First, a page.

Grace passed through Haiti at a time when the country was struggling with the aftermath of a strong earthquake that left thousands dead. Grace brought flooding rains to the country as relief efforts were underway. There is a point at which the death toll from the earthquake and Grace are inextricably linked, but at this point, no loss of life has been assigned to the storm. Whatever the statistics bear out, Grace, in all her disorganization came at the worst time to the worst place, something that will never describe Henri, even if he is the bigger storm.
It is absolutely a credit to the meteorological community that we are now 7 months into the year, and we still have at least 4 outlets that are legitimate contenders for the Forecaster of the year title, with a 5th not far off the pace. On the strength of a strong summer, and another winning month in July, Accuweather has ensured that they are not to be forgotten, keeping pace with Weatherbug, The Weather Channel and Victoria-Weather. The National Weather Service was second, and showed that they aren’t out of this race yet either. Congratulations to Accuweather!
Another summer and we are plagued by wildfires. If there is any difference between this year and the last couple, it is that the bulk of the fire activity is in the northern Rockies, as well as in Alaska, rather than within the state of California. Surely, this is some relief to relatives of the Golden State, and it is definitely a good thing that the fire threat isn’t as imminent to as many people, however it is a burden for the rest of the country.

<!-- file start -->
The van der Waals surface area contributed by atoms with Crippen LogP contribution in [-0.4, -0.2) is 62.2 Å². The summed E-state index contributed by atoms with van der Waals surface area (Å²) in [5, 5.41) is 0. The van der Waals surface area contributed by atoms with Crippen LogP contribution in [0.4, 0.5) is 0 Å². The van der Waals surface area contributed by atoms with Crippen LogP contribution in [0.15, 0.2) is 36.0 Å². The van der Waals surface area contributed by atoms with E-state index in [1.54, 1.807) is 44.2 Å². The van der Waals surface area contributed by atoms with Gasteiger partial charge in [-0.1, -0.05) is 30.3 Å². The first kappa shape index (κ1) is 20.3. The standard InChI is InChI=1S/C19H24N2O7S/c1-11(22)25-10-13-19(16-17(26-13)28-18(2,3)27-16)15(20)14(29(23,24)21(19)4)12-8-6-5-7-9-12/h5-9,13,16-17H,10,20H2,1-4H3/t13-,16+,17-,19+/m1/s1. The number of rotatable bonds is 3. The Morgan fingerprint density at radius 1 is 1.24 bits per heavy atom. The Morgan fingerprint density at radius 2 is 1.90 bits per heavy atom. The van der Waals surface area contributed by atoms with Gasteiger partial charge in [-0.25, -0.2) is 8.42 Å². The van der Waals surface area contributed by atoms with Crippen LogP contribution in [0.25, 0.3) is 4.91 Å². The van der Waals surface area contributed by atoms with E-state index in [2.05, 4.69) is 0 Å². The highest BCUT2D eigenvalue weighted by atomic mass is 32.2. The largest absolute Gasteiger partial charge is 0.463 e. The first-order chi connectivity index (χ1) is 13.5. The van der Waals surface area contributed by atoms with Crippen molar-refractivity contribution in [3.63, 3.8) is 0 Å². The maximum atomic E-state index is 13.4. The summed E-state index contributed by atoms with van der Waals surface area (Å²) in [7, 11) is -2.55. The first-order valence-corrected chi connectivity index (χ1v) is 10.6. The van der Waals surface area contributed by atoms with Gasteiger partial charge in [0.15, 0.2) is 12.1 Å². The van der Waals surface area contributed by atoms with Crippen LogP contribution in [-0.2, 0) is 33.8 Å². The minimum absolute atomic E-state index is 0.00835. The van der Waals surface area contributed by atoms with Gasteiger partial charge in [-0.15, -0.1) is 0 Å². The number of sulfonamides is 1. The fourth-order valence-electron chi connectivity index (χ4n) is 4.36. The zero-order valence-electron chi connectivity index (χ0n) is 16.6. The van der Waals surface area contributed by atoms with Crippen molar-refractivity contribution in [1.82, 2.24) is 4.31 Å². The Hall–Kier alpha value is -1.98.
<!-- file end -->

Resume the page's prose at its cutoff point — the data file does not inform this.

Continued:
As this map, from Airnow.gov shows, there is smoke in the air for about 3/4th of the country. Air quality is below normal for all of those locations.
It is rare that the jet intercepts California during the summer, and it isn’t often that smoke can blanket the country as it is right now during a typical fire season. Also frustrating for many of the people getting smoked out right now, is that the flow bringing the smoke in is from the northwest. Were there no fires in the Pacific Northwest and particularly Alaska, the air would be cool and refreshing after a very hot month of July.
Smoke advisories continue to get extended for the region, as relief is not yet right around the corner. Fires, of course, need to be extinguished, but a more immediate source of relief would be a change in the prevailing pattern, but unfortunately, even that doesn’t look to change until at least late in the week.
In many summers, I find myself rolling my eyes at other outlets’ analyses of the surface. There is often a stationary boundary, left for days along the Gulf Coast of the US. Perhaps a cold front had descended from the Ohio Valley a week prior, but eventually, you need to call a spade a spade. There is onshore flow, and it causes thunderstorms. Not every boundary is a cold front.
This year, and especially right now, we haven’t been seeing those straggler boundaries populating the coast. Right now, it’s evident that there is an off shore boundary pointing into the Carolinas
One might be inclined to analyze something along the band of thunderstorms through north Florida, or perhaps even further north on the clearing line from southern Kentucky to central Oklahoma. In fact, most outlets are keeping truncated fronts, and there is a very good reason for that.
All of those orange and red shades are heat advisories. It is astonishingly hot throughout the Plains and Mississippi Valley. It’s really hard to say there is a cold front when there is a heat wave immediately behind the boundary. The WPC, proponent of the long ranging front, parlays the cold front into a warm front hugging those advisories to the west.
The jet is still somewhat active, but it remains well north of the domestic US. A cooler start to July in the southeast and a blistering start in the north is also starting to level off, but is making for a challenging environment for cold fronts to survive. If a change occurs, it will have to come from the west, which may happen next week.
The United States is experiencing it’s own catastrophes this year. Growing wildfires and drought in the west, with flash floods in the southeast, along with heatwaves in the north. A lot of the worst weather in the world seems to afflict the United States in an outsized fashion, but it seems that is not the case in recent weeks.